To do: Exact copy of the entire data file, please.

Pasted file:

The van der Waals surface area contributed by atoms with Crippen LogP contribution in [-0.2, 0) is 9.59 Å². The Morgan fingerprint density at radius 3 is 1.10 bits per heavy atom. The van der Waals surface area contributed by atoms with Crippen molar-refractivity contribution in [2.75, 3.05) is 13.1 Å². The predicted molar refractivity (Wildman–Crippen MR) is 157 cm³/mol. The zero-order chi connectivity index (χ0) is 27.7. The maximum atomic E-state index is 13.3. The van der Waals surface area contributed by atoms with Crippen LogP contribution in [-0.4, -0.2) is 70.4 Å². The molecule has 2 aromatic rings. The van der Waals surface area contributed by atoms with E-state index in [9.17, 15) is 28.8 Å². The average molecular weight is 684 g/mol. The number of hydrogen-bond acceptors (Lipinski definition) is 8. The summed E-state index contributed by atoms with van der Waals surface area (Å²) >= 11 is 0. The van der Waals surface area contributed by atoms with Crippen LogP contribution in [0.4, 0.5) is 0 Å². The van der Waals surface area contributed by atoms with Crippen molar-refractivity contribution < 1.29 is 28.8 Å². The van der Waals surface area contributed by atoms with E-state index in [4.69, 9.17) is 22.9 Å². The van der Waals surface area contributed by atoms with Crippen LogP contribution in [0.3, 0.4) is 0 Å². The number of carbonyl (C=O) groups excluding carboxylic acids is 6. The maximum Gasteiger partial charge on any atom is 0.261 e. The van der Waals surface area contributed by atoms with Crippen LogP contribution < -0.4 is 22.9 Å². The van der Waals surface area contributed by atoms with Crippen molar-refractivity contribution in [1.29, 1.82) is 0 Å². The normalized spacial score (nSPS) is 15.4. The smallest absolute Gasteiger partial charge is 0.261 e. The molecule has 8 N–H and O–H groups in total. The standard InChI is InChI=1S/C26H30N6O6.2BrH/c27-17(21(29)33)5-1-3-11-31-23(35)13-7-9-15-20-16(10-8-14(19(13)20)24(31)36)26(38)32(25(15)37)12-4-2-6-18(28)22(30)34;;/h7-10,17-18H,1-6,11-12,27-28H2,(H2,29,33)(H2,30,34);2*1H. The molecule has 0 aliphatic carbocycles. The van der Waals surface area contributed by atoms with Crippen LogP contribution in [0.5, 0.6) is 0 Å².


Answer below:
The van der Waals surface area contributed by atoms with Crippen LogP contribution in [-0.2, 0) is 9.59 Å². The Morgan fingerprint density at radius 3 is 1.10 bits per heavy atom. The van der Waals surface area contributed by atoms with Crippen molar-refractivity contribution in [2.75, 3.05) is 13.1 Å². The predicted molar refractivity (Wildman–Crippen MR) is 157 cm³/mol. The zero-order chi connectivity index (χ0) is 27.7. The maximum atomic E-state index is 13.3. The van der Waals surface area contributed by atoms with Crippen LogP contribution in [-0.4, -0.2) is 70.4 Å². The molecule has 2 aromatic rings. The van der Waals surface area contributed by atoms with E-state index in [9.17, 15) is 28.8 Å². The average molecular weight is 684 g/mol. The number of hydrogen-bond acceptors (Lipinski definition) is 8. The summed E-state index contributed by atoms with van der Waals surface area (Å²) >= 11 is 0. The van der Waals surface area contributed by atoms with Crippen LogP contribution in [0.4, 0.5) is 0 Å². The van der Waals surface area contributed by atoms with Crippen molar-refractivity contribution < 1.29 is 28.8 Å². The van der Waals surface area contributed by atoms with E-state index in [4.69, 9.17) is 22.9 Å². The van der Waals surface area contributed by atoms with Crippen LogP contribution in [0.3, 0.4) is 0 Å². The number of carbonyl (C=O) groups excluding carboxylic acids is 6. The maximum Gasteiger partial charge on any atom is 0.261 e. The van der Waals surface area contributed by atoms with Crippen LogP contribution < -0.4 is 22.9 Å². The van der Waals surface area contributed by atoms with Crippen molar-refractivity contribution in [1.29, 1.82) is 0 Å². The normalized spacial score (nSPS) is 15.4. The smallest absolute Gasteiger partial charge is 0.261 e. The molecule has 8 N–H and O–H groups in total. The standard InChI is InChI=1S/C26H30N6O6.2BrH/c27-17(21(29)33)5-1-3-11-31-23(35)13-7-9-15-20-16(10-8-14(19(13)20)24(31)36)26(38)32(25(15)37)12-4-2-6-18(28)22(30)34;;/h7-10,17-18H,1-6,11-12,27-28H2,(H2,29,33)(H2,30,34);2*1H. The molecule has 0 aliphatic carbocycles. The van der Waals surface area contributed by atoms with Crippen LogP contribution in [0.5, 0.6) is 0 Å².